Even Light Activity Can Boost Seniors' Health
Researchers suggest 300 minutes weekly of activities such as walking or gardening
FRIDAY, June 19, 2015 (HealthDay News) -- Regular light exercise can be as good for seniors as moderate or vigorous exercise, according to a new study.
Moderate-intensity physical activity has been shown to be good for your health. But, this study suggests that seniors should also be encouraged to engage in lower-intensity activity whenever they can, study lead author Paul Loprinzi, an assistant professor of exercise science and health promotion at the University of Mississippi, suggested in a news release from Oregon State University. Loprinzi was at Oregon State University at the time of the study.
"For example, instead of talking on the phone in a seated position, walking while talking will help increase our overall physical activity level," he added.
For the study, researchers reviewed information from a U.S. national survey done between 2003 and 2006. They found that high amounts of low-intensity workouts provided significant benefits for people older than 65.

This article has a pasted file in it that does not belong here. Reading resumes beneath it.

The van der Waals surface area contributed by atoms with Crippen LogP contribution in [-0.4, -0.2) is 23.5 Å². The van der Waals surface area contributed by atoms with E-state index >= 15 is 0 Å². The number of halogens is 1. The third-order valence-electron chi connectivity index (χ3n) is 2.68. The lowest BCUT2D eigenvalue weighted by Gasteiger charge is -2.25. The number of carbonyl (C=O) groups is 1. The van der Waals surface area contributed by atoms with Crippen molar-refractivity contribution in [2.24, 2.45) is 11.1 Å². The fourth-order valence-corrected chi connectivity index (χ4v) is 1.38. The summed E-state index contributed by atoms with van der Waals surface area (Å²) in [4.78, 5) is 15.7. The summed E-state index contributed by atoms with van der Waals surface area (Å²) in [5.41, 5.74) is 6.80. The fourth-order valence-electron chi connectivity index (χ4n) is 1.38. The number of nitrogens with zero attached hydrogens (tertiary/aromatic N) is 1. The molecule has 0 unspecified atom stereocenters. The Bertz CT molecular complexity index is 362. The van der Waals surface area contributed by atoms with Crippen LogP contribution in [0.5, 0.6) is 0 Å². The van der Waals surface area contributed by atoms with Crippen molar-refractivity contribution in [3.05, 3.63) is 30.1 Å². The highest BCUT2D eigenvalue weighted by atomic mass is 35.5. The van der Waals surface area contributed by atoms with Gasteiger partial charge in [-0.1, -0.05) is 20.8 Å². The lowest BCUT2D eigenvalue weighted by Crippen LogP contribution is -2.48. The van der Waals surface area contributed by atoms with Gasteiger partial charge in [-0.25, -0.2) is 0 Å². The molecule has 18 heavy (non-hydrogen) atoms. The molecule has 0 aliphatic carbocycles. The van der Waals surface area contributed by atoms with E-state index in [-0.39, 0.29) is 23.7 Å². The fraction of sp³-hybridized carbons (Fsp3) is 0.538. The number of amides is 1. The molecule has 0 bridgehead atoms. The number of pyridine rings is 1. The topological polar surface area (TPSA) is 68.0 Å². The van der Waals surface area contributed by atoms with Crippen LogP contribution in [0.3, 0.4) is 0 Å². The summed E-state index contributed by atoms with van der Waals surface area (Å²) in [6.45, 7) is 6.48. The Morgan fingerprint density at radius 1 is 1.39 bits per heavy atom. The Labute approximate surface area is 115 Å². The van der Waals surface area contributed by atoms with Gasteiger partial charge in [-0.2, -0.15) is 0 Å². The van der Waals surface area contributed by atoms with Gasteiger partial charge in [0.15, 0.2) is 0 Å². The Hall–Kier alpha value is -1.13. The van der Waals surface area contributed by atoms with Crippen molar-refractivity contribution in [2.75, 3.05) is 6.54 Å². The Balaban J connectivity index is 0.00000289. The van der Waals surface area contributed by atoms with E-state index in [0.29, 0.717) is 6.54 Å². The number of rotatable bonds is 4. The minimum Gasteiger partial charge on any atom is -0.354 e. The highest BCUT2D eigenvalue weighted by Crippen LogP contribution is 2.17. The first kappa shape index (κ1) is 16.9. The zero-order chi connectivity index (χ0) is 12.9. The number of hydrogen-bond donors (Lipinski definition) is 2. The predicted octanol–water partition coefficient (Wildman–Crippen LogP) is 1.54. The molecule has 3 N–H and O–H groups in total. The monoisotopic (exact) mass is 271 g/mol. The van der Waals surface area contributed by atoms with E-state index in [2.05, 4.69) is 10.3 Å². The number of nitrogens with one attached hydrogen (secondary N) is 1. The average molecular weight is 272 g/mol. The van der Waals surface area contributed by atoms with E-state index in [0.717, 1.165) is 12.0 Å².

Light activity includes things such as walking, slow dancing, household chores and leisurely sports such as table tennis. Seniors who did 300 minutes or more per week of light activity were 18 percent healthier than seniors who didn't. They also had less body fat and smaller waists than their less active peers.
The researchers also found that the people getting 300 or more minutes of light activity also had better insulin levels, and a lower risk for chronic disease.
The study was published in the American Journal of Health Promotion.
There are 168 hours in a week, the study's co-author Brad Cardinal, a professor at Oregon State University, pointed out in the university news release. That means 300 minutes is about 3 percent of that time, he noted.
"You get a nice array of health benefits by doing five hours of light physical activity per week," Cardinal said.
Light exercise tends to be more appealing to seniors and typically does not require a doctor's approval, Cardinal added.
The U.S. National Library of Medicine has more about seniors and exercise.